• Saturday, June 29, 2 pm: Adriana Corral selects The Constant Gardener (2005 | Rated R | 2 hours, 8 minutes)
  • Saturday, July 13, 2 pm: Garrett Bradley selects Sidewalk Stories (1989 | Rated R | 1 hour, 37 minutes)
  • Saturday, August 17, 2 pm: Manon Bellet selects La Jetée (1962 | Not rated | 28 minutes)
  • Saturday, September 14, 2 pm: Mahmoud Chouki selects Whatever Lola Wants (2007 | Not rated | 1 hour, 55 minutes)
  • Saturday, October 5,  5 pm: Edward Spots selects Fame (1980 | Rated R |  2 hours, 14 minutes)

Read more about these movies and watch trailers for each at this link.


Scene from Shirin Neshat’s 2009 film Women Without Men.

Additionally, every Wednesday from July 3 to October 9, from 10 am to 1 pm (excluding July 17 and 31), three films by Iranian-American filmmaker Shirin Neshat—Turbulent, Rapture, and Fervor will be screened on loop. Neshat’s screenworks probe stereotypes of Islamic militancy and femininity. Two of her feature-length films will be shown on select dates:



Recommended by Chris Montero, Café NOMA culinary curator

A browned butter and peach tart will be among the dishes prepared in Café NOMA’s Artful Palate cooking demonstrations.

Chefs of the Ralph Brennan Restaurant Group will demonstrate their own culinary masterpieces at Café NOMA’s Artful Palate, the eighth annual summer cooking series featuring seven artfully inspired demonstrations at the New Orleans Museum of Art.

In conjunction with Bodies of Knowledge, the talented executive chefs and sous chefs of Café NOMA, Ralph’s on the Park, Red Fish Grill, Brennan’s, and Napoleon House will share their culinary vision inspired by the exhibition by honoring a special culinary mentor in their lives, a recipe that was passed to them from this instructor, and their interpretation of this dish.

Fridays at 6 pm

  • July 12: Classic French sauces with Chris Montero, Café NOMA culinary curator and Napoleon House executive chef
  • July 19: Spanish-style octopus with Knut Mjelde, Ralph’s on the Park sous chef
  • July 26: Lemon ricotta agnolotti with Kate Schwarzlose, Brennan’s sous chef
  • August 2: Crepes de Norton with Chris Fite, Café NOMA chef
  • August 9: Browned butter and peach tart with Kris Padalino, Brennan’s pastry chef
  • August 16: Beef goulash Chris Vazquez, Ralph Brennan Catering & Events executive chef
  • August 23: Shrimp and corn bisque with  Jonah Nissenbaum, Red Fish Grill executive sous chef


Recommended by Kelsi Brooks, Youth Programs Coordinator

NOMA will host a special Family Day with the theme “Keep It Cool” on Saturday, August 24, from 10 am to 4 pm with special activities for visitors of all ages, including hands-on art making activities, music, and tours for children and teenagers.


Recommended by Pamela Buckman, Sculpture Garden Manager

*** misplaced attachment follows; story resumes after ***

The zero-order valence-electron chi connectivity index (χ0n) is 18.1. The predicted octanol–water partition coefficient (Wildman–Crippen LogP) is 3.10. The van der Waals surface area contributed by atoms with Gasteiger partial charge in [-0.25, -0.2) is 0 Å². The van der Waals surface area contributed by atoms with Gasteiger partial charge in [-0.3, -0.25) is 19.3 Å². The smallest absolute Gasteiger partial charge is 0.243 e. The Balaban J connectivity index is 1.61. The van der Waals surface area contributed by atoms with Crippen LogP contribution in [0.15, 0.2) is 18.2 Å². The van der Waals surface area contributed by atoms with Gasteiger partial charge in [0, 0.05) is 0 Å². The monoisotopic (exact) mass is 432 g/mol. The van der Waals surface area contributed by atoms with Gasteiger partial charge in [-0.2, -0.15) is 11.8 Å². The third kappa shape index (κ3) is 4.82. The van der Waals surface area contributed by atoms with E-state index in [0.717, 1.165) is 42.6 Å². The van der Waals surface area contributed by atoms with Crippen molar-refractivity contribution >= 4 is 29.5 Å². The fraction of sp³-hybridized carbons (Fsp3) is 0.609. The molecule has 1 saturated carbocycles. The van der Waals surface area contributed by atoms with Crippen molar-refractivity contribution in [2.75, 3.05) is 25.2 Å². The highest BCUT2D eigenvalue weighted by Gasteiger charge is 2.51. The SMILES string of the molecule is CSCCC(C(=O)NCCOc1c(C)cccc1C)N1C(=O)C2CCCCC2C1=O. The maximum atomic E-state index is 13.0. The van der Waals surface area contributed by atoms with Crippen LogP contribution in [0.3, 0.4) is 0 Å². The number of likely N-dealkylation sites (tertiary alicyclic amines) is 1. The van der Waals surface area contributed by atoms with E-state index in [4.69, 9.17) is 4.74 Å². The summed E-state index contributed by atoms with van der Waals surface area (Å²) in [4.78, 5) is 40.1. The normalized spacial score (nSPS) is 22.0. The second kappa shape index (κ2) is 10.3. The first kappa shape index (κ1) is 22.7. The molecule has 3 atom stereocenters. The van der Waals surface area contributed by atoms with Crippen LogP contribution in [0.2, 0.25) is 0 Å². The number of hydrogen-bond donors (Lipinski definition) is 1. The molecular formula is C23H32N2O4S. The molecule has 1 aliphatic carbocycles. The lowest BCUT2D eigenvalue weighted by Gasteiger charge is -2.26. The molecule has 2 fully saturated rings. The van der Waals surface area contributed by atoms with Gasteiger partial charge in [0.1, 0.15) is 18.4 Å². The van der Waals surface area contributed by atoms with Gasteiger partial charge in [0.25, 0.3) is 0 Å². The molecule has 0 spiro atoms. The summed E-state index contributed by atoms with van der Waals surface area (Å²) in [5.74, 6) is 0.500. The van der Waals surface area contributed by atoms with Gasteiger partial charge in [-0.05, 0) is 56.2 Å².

The new five-acre expansion of the Sydney and Walda Besthoff Sculpture Garden opened in mid-May to rave reception. See 27 new sculptures by artists working primarily in the 21st century. Take a cool respite inside the sculpture pavilion, site of four indoor works, or relax beneath one of the grand, moss-draped live oaks as you take in the view of the restored lagoons and native Louisiana plant beds. Learn more by way of an audio guide or join docent-led tour, offered on Mondays, Fridays, and Saturdays at noon (weather dependent), departing from the sculpture garden’s main entrance to the south of NOMA’s front steps (left if facing the building).

The Besthoff Sculpture Garden is free and open to the public seven days a week.


Recommended by David Johnson, Editor of Museum Publications 

Gilbert Stuart (American, 1755–1828), George Washington, c. 1800, Oil on canvas, Gift of Francis Weis Pick in memory of her father, Mr. Samuel R. Weis, 56.15

NOMA and the Besthoff Sculpture Garden will be open for special holiday hours on July 4th from noon to 5 pm. Surround yourself with American art from across the centuries, ranging from pre-Columbian Native American works to modern paintings and sculpture by emerging 21st-century artists. A list of Ten Must-See Works by American Artists will lead you through multiple galleries.


Recommended by Ndubuisi Ezeluomba, François Billion Richardson Curator of African Art

Ejagham artist, Nigeria, Akwanshi, c. 16th Century, Stone, Museum purchase with Françoise Billion Richardson and Gordy Funds, 2019.11

Opening July 26 in the second-floor Stafford Focus Gallery, Ancestors in Stone  presents a newly acquired Akwanshi sculpture from the Cross River Region of Nigeria. Akwanshi (stones of dead ancestors) are carved to depict a human face and art scholars are still studying their symbolism and origin. Many Akwanshi are now threatened by vandalism and neglect. Read more about these mysterious works in a feature story by Ndubuisi Ezeluomba, NOMA’s François Billion Richardson Curator of African Art.


Recommended by Jane Wood, Visitor Engagement Manager

The Art & A/C promotion, sponsored by The Helis Foundation, returns for the entire month of August. If the temperature in New Orleans reaches 95 degrees, as verified by FOX8-TV meteorologist David Bernard, admission to NOMA is free the following day. Stay up to date by following NOMA’s Facebook and Instagram accounts.